Saskia Sassen, Columbia University, is the author of several books, among which The Global City and Guests and Aliens. Her new book is Expulsions: Brutality and Complexity in the Global Economy (Harvard University Press 2014). Her books are translated in over 20 languages. She has received diverse awards, multiple doctor honoris causa, and been chosen as one of the Top 100 Global Thinkers in multiple lists. Most recently, she was awarded the 2013 Principe de Asturias Prize for the Social Sciences, and was elected to the Netherlands Royal Academy of the Sciences.
A “neighborhood/low-wage workplace” digital platform:
Digitization can help transform the neighborhood into a social back-up system. The home and the neighborhood have long been support spaces for the working class. Today, the workspace and the neighborhood are underperforming when it comes to support, mostly due to changes in the condition of low-wage workers.
Myquestion is: Can digitization help construct the neighborhood and workplace as a platform when it comes to key daily life issues –from support to organizing. The high-end worker is already a full and effective user of these technologies, and in the US, most digital applications have been geared to the middle classes and high-end workers and households (and to scientists). They have access to enough connective digital tissue to have in effect a platform that binds key elements of their daily routines. It is inconceivable today that the high-end worker can or does simply leave it all behind when closing the door of her/his office for the day — on those few days every week when s/he might actually work in the office. We might say the correlation for the low-wage worker is that it is a fiction that s/he can simply leave it all behind when s/he closes the door of her/his home and goes to work.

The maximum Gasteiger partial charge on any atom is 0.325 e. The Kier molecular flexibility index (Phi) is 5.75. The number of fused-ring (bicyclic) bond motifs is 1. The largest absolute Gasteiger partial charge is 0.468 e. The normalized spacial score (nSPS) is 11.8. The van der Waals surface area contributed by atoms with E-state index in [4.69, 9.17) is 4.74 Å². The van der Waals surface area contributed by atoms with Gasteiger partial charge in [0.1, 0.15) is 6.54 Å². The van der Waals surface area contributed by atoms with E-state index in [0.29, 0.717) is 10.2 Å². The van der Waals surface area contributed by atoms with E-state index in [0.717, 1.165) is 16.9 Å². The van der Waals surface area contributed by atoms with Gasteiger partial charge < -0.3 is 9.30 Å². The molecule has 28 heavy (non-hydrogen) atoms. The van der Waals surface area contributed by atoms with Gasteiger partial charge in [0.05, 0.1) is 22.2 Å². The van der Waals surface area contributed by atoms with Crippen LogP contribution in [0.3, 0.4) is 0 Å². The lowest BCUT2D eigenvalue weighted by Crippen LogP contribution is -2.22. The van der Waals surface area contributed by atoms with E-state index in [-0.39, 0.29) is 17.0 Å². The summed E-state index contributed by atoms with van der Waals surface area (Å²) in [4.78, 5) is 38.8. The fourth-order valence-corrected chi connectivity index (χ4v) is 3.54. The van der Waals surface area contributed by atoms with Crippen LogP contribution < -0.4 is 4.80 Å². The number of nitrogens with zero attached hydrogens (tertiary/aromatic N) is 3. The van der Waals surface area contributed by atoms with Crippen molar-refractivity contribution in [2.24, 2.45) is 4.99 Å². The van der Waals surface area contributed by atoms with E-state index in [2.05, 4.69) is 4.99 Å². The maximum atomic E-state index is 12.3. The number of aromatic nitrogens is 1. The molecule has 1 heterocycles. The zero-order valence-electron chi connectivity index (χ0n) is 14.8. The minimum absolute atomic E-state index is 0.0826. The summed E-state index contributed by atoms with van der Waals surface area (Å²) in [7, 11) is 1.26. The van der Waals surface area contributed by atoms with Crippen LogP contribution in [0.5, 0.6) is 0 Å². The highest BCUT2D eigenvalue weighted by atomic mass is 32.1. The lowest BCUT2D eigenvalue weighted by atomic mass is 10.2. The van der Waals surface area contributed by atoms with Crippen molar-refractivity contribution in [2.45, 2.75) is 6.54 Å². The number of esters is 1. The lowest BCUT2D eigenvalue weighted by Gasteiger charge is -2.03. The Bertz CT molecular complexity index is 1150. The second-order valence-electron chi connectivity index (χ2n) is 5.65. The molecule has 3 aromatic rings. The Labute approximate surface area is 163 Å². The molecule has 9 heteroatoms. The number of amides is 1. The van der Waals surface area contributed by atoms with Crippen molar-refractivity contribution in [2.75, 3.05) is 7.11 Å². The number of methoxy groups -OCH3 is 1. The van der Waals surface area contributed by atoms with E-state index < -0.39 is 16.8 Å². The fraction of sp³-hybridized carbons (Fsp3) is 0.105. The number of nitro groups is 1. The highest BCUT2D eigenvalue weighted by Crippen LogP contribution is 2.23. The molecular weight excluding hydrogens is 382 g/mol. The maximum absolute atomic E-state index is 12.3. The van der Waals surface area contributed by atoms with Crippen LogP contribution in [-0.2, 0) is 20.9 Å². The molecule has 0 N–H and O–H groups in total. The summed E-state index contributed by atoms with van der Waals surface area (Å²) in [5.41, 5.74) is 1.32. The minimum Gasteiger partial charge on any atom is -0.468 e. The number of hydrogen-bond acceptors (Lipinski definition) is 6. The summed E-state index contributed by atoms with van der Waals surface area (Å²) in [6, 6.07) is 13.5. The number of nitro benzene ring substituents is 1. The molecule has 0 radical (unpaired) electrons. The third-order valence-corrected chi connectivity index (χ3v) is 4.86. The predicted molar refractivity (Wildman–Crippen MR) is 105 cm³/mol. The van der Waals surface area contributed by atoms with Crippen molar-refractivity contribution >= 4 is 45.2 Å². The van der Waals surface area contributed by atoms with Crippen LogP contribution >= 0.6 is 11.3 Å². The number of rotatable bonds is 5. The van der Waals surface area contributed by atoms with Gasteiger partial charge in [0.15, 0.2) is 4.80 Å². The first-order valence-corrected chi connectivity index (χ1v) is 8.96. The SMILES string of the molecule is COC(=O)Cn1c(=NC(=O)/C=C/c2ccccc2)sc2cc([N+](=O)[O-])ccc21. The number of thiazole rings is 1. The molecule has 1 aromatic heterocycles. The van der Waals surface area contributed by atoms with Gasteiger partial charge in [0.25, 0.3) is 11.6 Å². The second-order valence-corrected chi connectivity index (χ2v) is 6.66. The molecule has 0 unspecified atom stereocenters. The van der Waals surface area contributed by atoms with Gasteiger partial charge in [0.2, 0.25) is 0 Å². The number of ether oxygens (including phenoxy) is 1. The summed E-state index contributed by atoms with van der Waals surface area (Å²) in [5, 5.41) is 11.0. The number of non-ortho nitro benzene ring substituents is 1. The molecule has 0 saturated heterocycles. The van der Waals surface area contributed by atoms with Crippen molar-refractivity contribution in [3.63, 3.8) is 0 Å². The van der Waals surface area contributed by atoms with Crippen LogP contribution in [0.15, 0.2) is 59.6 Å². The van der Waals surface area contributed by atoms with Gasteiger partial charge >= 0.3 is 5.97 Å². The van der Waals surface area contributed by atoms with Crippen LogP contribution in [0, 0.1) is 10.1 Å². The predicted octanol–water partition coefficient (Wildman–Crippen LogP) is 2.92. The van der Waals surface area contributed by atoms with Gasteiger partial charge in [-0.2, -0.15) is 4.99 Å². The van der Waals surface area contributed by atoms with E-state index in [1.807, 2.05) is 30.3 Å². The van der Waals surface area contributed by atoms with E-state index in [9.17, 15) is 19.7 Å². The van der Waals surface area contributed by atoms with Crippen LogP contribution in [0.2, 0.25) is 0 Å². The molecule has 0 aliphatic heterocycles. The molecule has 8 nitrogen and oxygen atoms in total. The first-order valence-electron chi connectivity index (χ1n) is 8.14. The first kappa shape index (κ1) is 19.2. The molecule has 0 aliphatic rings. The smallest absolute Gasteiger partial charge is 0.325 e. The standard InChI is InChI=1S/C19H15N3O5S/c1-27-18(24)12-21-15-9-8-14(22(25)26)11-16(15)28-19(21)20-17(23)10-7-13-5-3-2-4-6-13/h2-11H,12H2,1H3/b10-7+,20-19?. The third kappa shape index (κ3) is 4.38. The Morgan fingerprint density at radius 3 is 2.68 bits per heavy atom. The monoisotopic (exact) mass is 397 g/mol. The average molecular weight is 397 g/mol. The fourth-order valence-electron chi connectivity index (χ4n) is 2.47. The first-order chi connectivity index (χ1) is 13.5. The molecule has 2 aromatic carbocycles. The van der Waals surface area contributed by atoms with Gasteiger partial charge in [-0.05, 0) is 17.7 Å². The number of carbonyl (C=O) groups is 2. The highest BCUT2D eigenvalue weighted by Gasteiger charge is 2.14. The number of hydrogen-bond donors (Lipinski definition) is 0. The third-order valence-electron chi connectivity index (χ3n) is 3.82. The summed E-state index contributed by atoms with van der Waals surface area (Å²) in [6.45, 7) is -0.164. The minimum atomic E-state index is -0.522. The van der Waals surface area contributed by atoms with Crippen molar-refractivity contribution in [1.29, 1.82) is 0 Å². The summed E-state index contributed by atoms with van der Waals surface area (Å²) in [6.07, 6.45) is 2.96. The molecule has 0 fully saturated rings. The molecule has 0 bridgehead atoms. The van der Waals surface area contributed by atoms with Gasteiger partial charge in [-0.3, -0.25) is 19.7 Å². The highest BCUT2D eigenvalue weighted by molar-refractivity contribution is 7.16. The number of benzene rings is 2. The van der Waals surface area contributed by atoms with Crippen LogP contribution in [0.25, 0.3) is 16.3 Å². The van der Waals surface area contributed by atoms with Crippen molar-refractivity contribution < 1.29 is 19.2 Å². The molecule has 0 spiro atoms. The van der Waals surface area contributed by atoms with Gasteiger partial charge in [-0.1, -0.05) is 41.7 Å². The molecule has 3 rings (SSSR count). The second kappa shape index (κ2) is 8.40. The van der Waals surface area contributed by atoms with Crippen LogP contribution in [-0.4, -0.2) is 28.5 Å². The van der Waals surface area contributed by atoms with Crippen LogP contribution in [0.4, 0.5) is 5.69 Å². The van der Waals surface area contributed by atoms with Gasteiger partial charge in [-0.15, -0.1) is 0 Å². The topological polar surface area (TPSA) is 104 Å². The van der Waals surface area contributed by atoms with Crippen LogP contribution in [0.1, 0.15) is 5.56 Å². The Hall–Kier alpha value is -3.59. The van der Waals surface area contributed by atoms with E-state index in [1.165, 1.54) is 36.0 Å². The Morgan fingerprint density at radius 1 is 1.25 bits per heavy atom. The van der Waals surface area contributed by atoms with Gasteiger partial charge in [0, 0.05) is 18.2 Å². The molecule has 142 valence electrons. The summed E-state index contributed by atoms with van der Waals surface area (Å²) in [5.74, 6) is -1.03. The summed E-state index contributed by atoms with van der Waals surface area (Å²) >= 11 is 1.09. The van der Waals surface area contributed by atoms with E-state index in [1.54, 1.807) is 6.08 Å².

Very little has been developed to meet the needs for low-income workers, their families, and their neighborhoods. My proposal is that what would most enable low-wage workers is the extension of digitization to the larger space within which these workers operate: not only the workplace narrowly understood, but also, and very importantly, their neighborhood. While this may sound a bit extreme, it is already a fact among high-end workers: digitization has become a way of restructuring not only the workspace but also the living space of these workers. For low-wage workers, the correlate is that the neighborhood is active –that it begins to function as a social-back up system. I see this also a first step in the mobilizing of the neighborhood towards larger goals, including connecting transversally with other low-income neighborhoods.